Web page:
Today, I had the privilege to observe 4th and 5th graders in the midst of a five-week STEM unit. They are using LEGO MINDSTORMS and the Carnegie Mellon curriculum. The students were incredibly engaged, everyone student I asked said this was their favorite unit of the year. This program is currently offered to all 4th and 5th graders at two of our elementary schools with plans to grow it over the coming years; hopefully, to all schools. I was there to observe, offer some suggestions, and discuss how we can connect this amazing program in elementary to middle school and high school classes and activities. I suggested Seymour Paperts book Mindstorms as a resource for everyone involved. I was thrilled when one of the leaders of this program had already read it! We plan to return in a few weeks with Huskie Robotics and have the seniors see the creations of the 4th and 5th graders and then demonstrate our FIRST Robotics Competition Robot, Annie, to all 3rd through 5th graders. We hope that this helps students project themselves into these future STEM opportunities.
This pair was working on an energy transfer experiment. They were using the crank to generate energy and store it. They then used the stored energy to power their robot. They captured their predictions, data, graphs, and reflection in their lab notebook on the iPad which, in itself, was impressive.
The unit is focused on various challenges that each pair works to complete. The challenges are engaging but not competitive. This should make the unit more interesting to girls. We discussed how the unit could be improved by creating a narrative that connects the various activities and challenges to authentic human impact examples of robotics and technology. You can see a how a few of the girls personalized their robots.
I’ll be honest. I’m not a fan of 2048 since it distracts students from what I feel would be better use of their times. Like reviewing for the AP Physics exam. That said, I was impressed when one of my students showed me 2048 on his TI calculator. He programmed it yesterday after thinking of the idea when he was suppose to be reviewing for the AP physics exam.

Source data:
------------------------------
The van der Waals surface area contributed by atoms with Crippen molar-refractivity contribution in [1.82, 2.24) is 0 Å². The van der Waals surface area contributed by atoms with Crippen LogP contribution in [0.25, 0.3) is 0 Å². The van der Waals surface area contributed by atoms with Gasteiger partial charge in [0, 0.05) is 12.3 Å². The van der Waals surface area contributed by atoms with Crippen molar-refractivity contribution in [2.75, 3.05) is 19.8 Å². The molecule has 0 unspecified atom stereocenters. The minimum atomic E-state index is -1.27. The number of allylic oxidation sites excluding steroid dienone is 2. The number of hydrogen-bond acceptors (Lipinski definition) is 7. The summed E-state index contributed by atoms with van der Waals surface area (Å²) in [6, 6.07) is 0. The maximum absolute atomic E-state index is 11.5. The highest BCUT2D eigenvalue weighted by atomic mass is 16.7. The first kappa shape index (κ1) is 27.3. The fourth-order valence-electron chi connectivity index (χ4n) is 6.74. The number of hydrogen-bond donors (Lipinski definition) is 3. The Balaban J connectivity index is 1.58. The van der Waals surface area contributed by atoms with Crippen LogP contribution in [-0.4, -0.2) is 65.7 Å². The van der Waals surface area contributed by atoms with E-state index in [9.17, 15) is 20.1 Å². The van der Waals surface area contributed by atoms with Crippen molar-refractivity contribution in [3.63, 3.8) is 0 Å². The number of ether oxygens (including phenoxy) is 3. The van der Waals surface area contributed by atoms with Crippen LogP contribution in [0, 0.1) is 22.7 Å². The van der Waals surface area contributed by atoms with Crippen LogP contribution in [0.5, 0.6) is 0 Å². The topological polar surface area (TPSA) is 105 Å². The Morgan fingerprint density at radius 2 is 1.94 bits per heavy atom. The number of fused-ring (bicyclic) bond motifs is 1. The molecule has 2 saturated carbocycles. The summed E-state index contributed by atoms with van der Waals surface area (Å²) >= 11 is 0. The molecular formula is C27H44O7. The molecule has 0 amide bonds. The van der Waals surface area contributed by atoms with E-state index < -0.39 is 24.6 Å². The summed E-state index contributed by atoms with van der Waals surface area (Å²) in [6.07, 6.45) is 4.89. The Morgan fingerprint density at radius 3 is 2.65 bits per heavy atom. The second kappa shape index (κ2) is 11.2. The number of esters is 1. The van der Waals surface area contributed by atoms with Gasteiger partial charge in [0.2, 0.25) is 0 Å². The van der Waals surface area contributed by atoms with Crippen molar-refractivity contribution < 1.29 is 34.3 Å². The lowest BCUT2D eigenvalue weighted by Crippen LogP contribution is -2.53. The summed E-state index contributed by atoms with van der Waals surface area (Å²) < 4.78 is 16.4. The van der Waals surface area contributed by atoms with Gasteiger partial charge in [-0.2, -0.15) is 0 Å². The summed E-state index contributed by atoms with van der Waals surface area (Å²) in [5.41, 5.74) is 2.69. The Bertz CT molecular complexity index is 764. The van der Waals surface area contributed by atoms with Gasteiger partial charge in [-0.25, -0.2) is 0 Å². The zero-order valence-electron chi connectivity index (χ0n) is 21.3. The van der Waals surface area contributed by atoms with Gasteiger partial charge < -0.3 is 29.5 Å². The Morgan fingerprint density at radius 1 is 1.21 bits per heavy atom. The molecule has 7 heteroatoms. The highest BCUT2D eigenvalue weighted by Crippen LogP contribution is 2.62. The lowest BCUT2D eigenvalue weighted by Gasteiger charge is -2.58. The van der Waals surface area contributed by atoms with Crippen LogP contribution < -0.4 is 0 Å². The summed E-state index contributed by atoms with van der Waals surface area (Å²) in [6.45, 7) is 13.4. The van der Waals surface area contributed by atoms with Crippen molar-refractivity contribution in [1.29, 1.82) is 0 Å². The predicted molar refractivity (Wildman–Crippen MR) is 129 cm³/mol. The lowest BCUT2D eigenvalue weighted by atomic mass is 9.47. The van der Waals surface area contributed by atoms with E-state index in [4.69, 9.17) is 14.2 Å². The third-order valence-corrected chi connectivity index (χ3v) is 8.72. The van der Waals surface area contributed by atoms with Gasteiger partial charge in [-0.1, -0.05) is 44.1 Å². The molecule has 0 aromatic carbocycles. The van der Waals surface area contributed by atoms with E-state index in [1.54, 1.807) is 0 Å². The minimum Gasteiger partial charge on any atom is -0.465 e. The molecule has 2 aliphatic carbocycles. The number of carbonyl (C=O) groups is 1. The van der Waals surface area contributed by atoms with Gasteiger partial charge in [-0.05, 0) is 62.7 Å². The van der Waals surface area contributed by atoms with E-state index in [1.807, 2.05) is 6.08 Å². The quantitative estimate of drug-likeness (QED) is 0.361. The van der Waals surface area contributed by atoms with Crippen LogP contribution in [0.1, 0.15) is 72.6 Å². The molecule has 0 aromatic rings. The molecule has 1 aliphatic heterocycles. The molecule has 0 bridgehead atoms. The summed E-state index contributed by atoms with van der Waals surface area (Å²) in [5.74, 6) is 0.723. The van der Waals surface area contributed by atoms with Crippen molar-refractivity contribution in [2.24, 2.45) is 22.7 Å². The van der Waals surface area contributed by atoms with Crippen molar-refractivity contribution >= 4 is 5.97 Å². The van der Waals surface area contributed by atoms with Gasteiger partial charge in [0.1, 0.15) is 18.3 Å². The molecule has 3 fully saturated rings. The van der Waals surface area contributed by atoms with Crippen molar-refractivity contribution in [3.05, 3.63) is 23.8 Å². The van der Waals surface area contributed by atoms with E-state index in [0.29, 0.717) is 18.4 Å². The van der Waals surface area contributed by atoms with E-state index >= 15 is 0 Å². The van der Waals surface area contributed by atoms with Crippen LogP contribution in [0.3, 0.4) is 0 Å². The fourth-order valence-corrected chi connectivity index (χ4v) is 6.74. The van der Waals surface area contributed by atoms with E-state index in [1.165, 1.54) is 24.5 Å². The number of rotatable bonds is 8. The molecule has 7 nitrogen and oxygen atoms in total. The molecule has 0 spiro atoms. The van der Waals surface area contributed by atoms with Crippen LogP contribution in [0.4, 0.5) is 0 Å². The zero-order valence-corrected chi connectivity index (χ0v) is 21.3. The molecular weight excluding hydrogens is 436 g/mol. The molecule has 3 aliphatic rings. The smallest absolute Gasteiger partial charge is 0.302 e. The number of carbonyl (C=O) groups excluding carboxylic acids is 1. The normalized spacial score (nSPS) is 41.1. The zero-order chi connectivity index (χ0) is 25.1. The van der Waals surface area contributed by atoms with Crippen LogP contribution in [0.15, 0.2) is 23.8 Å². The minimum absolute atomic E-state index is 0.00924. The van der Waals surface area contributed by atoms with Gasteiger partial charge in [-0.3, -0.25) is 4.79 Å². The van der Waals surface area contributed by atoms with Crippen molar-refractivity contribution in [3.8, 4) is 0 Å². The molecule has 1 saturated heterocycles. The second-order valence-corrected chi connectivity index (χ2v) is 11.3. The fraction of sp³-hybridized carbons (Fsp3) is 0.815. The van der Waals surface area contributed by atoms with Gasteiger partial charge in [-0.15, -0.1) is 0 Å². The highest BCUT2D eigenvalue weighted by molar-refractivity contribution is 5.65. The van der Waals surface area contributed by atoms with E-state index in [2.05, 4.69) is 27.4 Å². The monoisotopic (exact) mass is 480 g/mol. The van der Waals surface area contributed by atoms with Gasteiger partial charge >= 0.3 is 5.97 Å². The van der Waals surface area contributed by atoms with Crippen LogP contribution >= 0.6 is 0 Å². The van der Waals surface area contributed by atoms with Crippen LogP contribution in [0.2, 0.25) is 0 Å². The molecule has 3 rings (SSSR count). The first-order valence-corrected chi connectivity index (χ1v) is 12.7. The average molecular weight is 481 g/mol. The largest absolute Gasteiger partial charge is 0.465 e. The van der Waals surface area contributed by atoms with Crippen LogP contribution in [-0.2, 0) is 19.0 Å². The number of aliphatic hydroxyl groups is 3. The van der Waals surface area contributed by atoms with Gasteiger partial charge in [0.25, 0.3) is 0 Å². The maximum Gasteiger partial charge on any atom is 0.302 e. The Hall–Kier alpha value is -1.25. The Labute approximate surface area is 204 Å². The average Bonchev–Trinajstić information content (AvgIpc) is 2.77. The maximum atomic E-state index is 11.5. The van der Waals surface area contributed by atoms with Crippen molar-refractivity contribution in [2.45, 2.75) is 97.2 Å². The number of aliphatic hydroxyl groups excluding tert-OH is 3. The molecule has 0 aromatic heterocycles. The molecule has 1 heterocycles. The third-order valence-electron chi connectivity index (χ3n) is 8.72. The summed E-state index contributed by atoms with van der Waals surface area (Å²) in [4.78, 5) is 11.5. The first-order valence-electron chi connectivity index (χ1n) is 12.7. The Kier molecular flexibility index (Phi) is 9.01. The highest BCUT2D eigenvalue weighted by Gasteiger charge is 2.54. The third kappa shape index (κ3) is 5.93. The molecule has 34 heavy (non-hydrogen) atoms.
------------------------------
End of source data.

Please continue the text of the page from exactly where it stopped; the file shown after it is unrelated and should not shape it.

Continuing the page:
Since students finished the AP Computer Science exam, they have started brainstorming the developing their capstones. Due to school closing due to weather, I postponed capstones until after the AP exam this year. I was surprised at how in demand the whiteboards were. One student worked through quite the design class diagram.
Each year, our school district holds a dinner to recognize the top academicians of the graduating class. In addition to their parents, they are able to invite their “most influential educator.” I was honored this year to attend as the guest of some of my students.
Tonight, Huskie Robotics held our end-of-season celebration at Navistar. Navistar CEO, Troy Clarke, shared an inspiring message. We thanked our sponsors, mentors, teachers, and parents. We recognized our graduating seniors, all of whom are pursuing STEM-related majors. We also premiered our 2014 Season Highlights Video embedded here.
Huskie Robotics, Team 3061, 2014 Season from Naperville North High School on Vimeo.
Art students had an assignment to incorporate materials from another class into an art piece. One of my AP Physics B students incorporated a geometric optics free response question into his piece. He gave me the artwork to display in the classroom. Awesome!
Instructure, creators of the Canvas LMS, visited our district and my classroom recently; it was great to host them. They sent a thank you package to us. We have a couple neat shirts to wear and great notebooks for each student. Very cool!